By Elisa Massimino in the USA:

An intolerable status quo in Bahrain

Monday, December 3, 1:38 AM

The writer is president and chief executive officer of Human Rights First.

During my 25 years as a lawyer and human rights advocate, I’ve been in many courtrooms in many places. But I’ve never seen anything quite like what I recently witnessed in Bahrain. I sat in on one of the hearings for the 28 medics being prosecuted after treating injured protesters during the democratic uprising last year.

In the chaotic courtroom, the judge dismissed arguments by defense lawyers that their clients had been tortured. That’s when Nabeel Tammam, one of Bahrain’s leading ear, nose and throat specialists, raised his hand and asked for permission to speak. Seemingly mistaking him for one of the defense lawyers, the judge acknowledged Tammam, who spoke the words he had not been allowed to say publicly before any Bahraini judicial authority since his detention in 2011: “My name is Nabeel Tammam. I am one of the medics, and I was tortured.” Tammam described what he suffered at the hands of government officials; the judge quickly ended the hearing.

If this is what the rule of law looks like in Bahrain, I thought, no wonder the country is in crisis.It has been one year since the Bahrain Independent Commission of Inquiry (BICI), a body set up to investigate the events surrounding the uprising, issued its report. The BICI confirmed what Human Rights First and other international nongovernmental organizations had been saying for months: that the government had swept up thousands in illegal arrests, used excessive force against protesters and engaged in a pattern of abuse that resulted in at least four prisoners being tortured to death.

To his credit, King Hamad accepted the report’s recommendations and promised to implement them. Several Bahraini government ministers I met pointed proudly to a new police code of conduct and a special office to prosecute human rights abuses. But the people on the receiving end of the policing and justice systems in Bahrain told me that these “paper reforms” have meant next to nothing in the real world. If anything, they say, police conduct has worsened, and the judicial system remains hopelessly politicized.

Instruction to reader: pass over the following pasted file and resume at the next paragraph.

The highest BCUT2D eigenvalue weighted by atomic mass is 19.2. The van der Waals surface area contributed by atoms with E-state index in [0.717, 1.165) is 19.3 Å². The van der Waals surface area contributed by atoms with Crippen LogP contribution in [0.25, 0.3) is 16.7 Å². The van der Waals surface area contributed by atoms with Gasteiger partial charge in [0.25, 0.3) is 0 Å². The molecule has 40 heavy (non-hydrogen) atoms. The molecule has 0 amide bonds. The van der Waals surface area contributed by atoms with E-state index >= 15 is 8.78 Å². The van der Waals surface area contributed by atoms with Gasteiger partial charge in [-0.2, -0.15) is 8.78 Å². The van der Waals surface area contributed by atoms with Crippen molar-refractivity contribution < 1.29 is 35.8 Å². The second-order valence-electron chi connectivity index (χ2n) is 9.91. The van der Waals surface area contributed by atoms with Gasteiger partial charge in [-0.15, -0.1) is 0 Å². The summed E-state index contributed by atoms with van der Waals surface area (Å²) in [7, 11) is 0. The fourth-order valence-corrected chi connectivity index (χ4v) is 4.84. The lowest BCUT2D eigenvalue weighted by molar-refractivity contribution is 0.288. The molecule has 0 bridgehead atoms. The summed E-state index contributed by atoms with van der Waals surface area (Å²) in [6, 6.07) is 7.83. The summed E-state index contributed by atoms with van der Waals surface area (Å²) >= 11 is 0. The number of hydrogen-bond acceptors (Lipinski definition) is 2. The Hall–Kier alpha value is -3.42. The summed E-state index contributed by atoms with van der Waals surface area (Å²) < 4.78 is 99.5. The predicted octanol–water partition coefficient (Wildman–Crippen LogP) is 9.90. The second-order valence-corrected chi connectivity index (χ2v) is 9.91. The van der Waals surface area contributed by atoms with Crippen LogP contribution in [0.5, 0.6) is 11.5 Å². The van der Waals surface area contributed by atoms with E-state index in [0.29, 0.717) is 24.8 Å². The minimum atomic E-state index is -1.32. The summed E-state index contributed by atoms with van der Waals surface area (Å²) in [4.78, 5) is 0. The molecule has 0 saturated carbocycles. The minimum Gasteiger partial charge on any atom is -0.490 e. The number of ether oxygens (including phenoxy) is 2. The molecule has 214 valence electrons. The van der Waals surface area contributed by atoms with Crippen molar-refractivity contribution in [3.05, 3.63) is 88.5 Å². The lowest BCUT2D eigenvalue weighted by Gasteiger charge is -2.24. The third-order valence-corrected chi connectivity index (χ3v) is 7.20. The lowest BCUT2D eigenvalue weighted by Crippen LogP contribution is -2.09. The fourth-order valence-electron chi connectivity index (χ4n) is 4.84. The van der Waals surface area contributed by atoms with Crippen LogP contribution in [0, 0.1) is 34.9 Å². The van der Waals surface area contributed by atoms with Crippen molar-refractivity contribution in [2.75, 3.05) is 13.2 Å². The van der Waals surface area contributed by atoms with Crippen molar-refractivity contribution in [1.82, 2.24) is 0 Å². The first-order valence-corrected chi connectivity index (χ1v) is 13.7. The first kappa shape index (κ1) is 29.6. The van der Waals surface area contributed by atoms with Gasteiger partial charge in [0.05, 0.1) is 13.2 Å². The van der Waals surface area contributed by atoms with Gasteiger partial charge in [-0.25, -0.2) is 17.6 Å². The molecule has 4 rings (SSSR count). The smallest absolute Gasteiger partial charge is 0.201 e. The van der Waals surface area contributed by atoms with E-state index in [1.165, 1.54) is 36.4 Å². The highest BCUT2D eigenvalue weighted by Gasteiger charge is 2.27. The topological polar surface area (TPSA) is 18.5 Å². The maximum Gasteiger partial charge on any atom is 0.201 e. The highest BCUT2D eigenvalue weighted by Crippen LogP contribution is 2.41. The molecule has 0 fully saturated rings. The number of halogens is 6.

No senior government figure has been held accountable for last year’s arrests or deaths in custody. Political prisoners remain in jail. All public gatherings have been banned, and last month three men were sent to prison for criticizing the king on Twitter.

Public protests are growing increasingly violent. In recent months, a pattern of clashes involving police and a small minority of protesters has emerged, leaving people dead on both sides. Since the BICI report, the government has imprisoned leading activists, including Nabeel Rajab, president of the Bahrain Center for Human Rights. His colleague Said Yousif told me, “They’re picking off figures in civil society, those who speak out against the government. The Bassiouni report has changed nothing. We’re not seeing any sign of real reform here.” The government recently took Yousif into custody.

Meanwhile, the United States has been conflicted about what to do in Bahrain. The tiny island country in the Persian Gulf hosts the U.S. Navy’s 5th Fleet, and the conventional wisdom is that this prevents the U.S. from criticizing the regime too openly. But the U.S.’ “carrots-only” strategy of trying to bolster reformers in the royal family has not worked. The conventional wisdom has it backward; precisely because of the 5th Fleet’s presence, no other country has a greater stake in seeing a peaceful transition to democracy there. And that requires the United States to find its voice.

Tammam and the other 27 medics received their verdicts on Nov. 21. Five were acquitted while Tammam and 22 others were convicted and sentenced to three months in jail.

The United States, which has sent observers to the medics’ trials, should state publicly what it says in private: The trials fall far short of international standards. This should be part of a more muscular U.S. approach toward its ally.

In a region where threats to U.S. interests abound, it may be tempting for the Obama administration to conclude that, while not ideal, the status quo in Bahrain is tolerable for now. That would be a mistake. There is no status quo in Bahrain. The situation is deteriorating, and pro-democracy activists are growing more desperate. There will either be reform, or a descent into worsening violence. The United States may not be able to control the outcome, but — for its own strategic interests and the good of the Bahraini people — it must do everything it can to persuade the regime to choose the right path.

Grand Canyon, from the dinosaur age?


This video from the USA is called National Geographic – Amazing Flight Over The Grand Canyon.